Sex Discrimination

A waitress has been awarded more than £3,500 after winning a sex discrimination Tribunal against an employer that requested she wear a skirt and make-up to be “easy on the eye” for customers.

The day after refusing her manager’s request, Erin Sandilands – who was employed on a zero-hours contract – was told she would not be offered any more shifts.

Sandilands was a waitress for around two weeks at Cecchini’s Bistro in Ardrossan, Ayrshire, before her boss – restaurant owner Anthony Cecchini – requested that she wear her hair down and put on a “full face of make-up” and a skirt so that she’d be “easy on the eye”.

Dress Code

The dress code at the restaurant at the time only specified that staff should wear all black. Sandilands argued that she chose to wear trousers to be comfortable, as well as using minimal make-up and keeping her hair up, but that she looked presentable.

Sex discrimination

In her written judgment, tribunal judge Ms McManus found that the manager’s comments amounted to sex discrimination towards Sandilands since he would not have made them to a male employee.

The judgment also found that Cecchini’s conduct amounted to harassment and led to a “degrading and humiliating” working environment. She awarded the 18-year-old £2,500 in compensation for injury to her feelings and £1,060 in lost wages.

Sandilands told the BBC: “My boss said he would rather I wore a skirt because it was more feminine, and he would rather I wore more make-up and my hair [down] because it looks better. I argued back that I didn’t really feel I should have to.

“As long as I look presentable, clean and tidy, and I do my job well, it shouldn’t really matter whether I’ve got a skirt or trousers on, a full face of make-up or no make-up at all. I felt humiliated. It’s hard enough as it is being a girl in this day and age, and conforming to stereotypes, without someone telling you that you’re not feminine enough.”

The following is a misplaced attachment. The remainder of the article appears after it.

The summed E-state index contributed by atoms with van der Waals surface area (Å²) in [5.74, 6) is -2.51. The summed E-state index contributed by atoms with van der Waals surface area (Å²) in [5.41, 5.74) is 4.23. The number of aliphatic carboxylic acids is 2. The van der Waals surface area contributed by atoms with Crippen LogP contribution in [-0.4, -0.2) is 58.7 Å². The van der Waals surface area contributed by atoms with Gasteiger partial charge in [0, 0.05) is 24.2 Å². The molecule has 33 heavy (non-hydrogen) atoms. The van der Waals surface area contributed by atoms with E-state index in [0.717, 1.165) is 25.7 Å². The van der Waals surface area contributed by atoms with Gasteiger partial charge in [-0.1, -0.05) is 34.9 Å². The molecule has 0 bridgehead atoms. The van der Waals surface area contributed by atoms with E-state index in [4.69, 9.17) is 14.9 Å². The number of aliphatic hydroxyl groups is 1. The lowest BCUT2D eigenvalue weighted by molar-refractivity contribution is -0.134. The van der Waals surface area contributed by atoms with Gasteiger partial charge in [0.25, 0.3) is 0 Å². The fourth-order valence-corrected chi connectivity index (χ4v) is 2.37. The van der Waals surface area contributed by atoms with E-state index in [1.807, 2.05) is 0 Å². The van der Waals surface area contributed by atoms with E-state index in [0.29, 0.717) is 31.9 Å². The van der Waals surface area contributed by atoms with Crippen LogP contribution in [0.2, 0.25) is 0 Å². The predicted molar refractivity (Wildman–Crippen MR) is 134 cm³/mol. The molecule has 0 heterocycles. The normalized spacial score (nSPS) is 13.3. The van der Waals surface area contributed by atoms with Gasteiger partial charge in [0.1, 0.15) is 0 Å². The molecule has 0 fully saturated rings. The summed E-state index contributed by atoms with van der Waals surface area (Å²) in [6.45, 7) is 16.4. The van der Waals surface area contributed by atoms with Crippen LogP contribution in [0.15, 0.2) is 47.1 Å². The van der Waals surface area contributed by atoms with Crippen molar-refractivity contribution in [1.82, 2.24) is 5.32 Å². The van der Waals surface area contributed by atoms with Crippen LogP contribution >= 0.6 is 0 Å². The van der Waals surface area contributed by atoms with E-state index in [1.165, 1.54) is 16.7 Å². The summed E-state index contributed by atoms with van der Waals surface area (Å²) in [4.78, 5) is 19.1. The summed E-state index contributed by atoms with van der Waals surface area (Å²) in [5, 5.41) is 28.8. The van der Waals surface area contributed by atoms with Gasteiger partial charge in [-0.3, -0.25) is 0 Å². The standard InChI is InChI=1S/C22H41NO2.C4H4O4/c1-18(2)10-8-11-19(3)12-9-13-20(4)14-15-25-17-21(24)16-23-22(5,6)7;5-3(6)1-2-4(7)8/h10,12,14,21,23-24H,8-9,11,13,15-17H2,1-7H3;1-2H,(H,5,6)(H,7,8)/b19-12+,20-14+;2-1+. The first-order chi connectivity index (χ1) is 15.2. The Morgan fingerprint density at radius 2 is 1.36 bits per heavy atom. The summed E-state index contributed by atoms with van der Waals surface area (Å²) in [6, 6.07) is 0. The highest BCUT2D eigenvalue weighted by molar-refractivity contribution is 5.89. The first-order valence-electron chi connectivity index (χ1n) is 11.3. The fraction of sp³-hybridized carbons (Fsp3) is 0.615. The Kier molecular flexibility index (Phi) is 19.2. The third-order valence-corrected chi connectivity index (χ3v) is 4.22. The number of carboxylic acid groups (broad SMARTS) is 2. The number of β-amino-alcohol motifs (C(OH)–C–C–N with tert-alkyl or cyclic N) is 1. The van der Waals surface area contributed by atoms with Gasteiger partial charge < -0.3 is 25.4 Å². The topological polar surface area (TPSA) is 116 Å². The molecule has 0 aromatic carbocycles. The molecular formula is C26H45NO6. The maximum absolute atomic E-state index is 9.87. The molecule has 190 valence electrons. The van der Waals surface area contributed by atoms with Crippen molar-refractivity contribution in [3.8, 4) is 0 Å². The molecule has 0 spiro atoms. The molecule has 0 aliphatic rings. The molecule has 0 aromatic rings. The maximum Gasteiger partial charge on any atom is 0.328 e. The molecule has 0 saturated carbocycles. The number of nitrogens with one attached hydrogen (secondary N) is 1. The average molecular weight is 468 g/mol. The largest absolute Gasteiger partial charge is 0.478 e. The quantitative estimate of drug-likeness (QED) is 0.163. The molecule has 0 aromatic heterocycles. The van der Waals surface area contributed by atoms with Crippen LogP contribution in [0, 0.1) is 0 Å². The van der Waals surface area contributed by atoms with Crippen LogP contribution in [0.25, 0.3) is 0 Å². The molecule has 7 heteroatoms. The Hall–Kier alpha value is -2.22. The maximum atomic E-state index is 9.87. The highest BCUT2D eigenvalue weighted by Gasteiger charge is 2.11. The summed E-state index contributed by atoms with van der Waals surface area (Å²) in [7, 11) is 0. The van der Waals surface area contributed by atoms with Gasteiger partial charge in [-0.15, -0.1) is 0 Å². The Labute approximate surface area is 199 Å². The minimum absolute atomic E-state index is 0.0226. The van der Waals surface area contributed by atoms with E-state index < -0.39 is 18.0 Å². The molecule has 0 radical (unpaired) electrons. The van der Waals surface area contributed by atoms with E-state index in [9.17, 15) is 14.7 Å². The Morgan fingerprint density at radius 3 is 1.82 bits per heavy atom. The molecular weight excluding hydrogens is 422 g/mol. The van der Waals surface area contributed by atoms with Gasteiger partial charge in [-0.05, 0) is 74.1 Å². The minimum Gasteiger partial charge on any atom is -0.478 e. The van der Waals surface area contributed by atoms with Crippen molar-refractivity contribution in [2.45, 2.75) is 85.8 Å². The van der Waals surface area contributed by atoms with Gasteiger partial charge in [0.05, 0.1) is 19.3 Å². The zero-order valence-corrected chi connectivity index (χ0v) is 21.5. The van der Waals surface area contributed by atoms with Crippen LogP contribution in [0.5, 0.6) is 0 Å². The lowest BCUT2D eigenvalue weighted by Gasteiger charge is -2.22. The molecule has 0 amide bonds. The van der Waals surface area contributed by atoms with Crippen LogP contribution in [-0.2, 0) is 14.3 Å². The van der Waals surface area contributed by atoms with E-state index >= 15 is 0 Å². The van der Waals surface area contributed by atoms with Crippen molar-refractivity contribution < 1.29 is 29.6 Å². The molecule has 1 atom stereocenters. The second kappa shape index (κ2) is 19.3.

Cecchini argued that Sandilands was not being offered any further shifts because of a lack of custom. But the tribunal heard that, in the same week, he increased the hours of other staff and hired a new waiter. The owner said the claims made at the tribunal were “untrue” and plans to appeal.


Speaking after the case, Laura Bates, founder of the Everyday Sexism Project, said such workplace sexual discrimination cases were more prevalent than many people imagined. “I can’t tell you how common this is. We have collected literally thousands of these stories about women being pressured at work,” she said. “There’s a constant focus on women’s bodies and women’s dress – it just isn’t happening to men. This isn’t acceptable and it isn’t okay and it is alright to speak up and complain about it.”

The House of Commons is gathering evidence on workplace dress rules as part of a wider enquiry into gender equality. It follows the high-profile case of a receptionist who was sent home for refusing to wear high heels.

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